Latest backstage whisper at the Royal Opera House: flu jabs are to become compulsory following the dire depletion of the cast of Der Rosenkavalier. No sooner did a spokesman come on stage last week to declare jubilantly to the audience that for the first time the opera would be sung as cast, than a day later Aage Haugland, the bass singing Baron Ochs, fell ill.
A point of contention among the ailing opera crew, however, is why the ballet lot should remain fit and healthy. Hopes were raised momentarily when the principal dancer Jonathan Cope withdrew from a performance of Romeo and Juliet, only to be dashed when they were told the damage was muscular.
There were twitching lips at the What the Papers Say awards on Friday when the Scoop of the Year was awarded to the Sunday Times Insight team for their cash-for-questions revelation. Why? Because all those who worked on that story (which, if you remember, caused a certain amount of moral outrage since some of the journalists had disguised themselves as businessmen) have been "relocated" to other parts of the paper. Maurice Chittenden, who went up to receive the award, was not given an opportunity to speak on account of television timing difficulties. Any thoughts, I asked him, as to what he would have said, given the chance? "No," he replied. It must be that he doesn't want to be "relocated" again.
Last week's burglary at the Department of Transport did not cause anything like the internal stir it might have done, primarily because tongues there are wagging over a far more important matter: the proposed Americanisation of the staff canteen.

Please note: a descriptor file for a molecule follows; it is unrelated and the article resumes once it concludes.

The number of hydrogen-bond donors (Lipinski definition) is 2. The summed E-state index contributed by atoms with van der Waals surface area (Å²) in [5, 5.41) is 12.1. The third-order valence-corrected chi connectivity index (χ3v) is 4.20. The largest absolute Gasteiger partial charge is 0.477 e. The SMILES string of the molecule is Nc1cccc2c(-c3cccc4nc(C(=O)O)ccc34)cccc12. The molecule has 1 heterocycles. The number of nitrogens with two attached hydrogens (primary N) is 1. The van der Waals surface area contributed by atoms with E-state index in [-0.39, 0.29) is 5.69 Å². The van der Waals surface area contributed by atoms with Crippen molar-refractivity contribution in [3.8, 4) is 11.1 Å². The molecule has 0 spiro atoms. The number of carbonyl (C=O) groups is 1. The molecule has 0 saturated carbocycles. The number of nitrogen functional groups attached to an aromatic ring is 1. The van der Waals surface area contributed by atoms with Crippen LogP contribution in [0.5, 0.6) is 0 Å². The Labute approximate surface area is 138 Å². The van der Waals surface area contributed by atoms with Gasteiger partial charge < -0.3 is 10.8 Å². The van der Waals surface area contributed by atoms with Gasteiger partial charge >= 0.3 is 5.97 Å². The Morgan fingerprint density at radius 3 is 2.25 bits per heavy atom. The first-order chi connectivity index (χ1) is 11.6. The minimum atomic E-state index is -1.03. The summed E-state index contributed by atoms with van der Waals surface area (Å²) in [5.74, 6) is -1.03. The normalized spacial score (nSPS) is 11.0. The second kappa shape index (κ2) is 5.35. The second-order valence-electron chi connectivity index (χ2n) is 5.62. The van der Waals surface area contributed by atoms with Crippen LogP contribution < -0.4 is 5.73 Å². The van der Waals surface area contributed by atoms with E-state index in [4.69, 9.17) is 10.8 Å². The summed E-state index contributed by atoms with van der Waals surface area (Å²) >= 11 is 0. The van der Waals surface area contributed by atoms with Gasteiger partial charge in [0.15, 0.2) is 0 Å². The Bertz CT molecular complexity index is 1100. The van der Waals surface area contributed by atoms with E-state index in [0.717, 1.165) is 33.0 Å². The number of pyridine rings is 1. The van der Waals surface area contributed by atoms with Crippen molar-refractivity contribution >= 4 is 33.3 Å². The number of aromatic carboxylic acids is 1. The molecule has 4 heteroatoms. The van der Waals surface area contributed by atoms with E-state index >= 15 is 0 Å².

Traditionally, the DoT, like all other government departments, has had a subsidised canteen. "Mushy peas, frazzled sausages, baked beans - that kind of thing," a mole blithely informs me. But a few weeks ago a questionnaire was circulated to staff, asking them what they would prefer to eat once they move to their new premises in Greatminster, Horseferry Road, later this year.
"We could tick boxes beside Pizza Hut, Burger King, etc," says my mole. "We were amazed. It's the first time this kind of innovation has ever entered Westminster."
Sadly for lovers of the thick crust with extra cheese, Pizza Hut did not receive enough votes. But sufficient variety was requested for the powers that be to recommend a Yankee-style food mall. My mole is quite ecstatic at the thought. A brief look at his waistline, however, had a sobering effect. "I suppose,'' he moaned wistfully, "that we are all going to get very fat."
- 3 Alton Towers crash: Four seriously injured and 16 guests trapped as Smiler ride carriages collide
- 4 Ann Summers survey reveals the UK's favourite sex position
Thousands of teenage girls enduring debilitating illnesses after routine school cancer vaccination
Migrants in Kos: Photos show real tragedy after Brits abroad complain of 'awkward' holidays
British tourists complain that impoverished boat migrants are making holidays 'awkward' in Kos
Michael Gove determined to scrap the Human Rights Act – even if Scotland retains it
Threat to scrap Human Rights Act could see UK follow Nazi example, warns UN official
Church of England 'one generation away from extinction' after dramatic loss of followers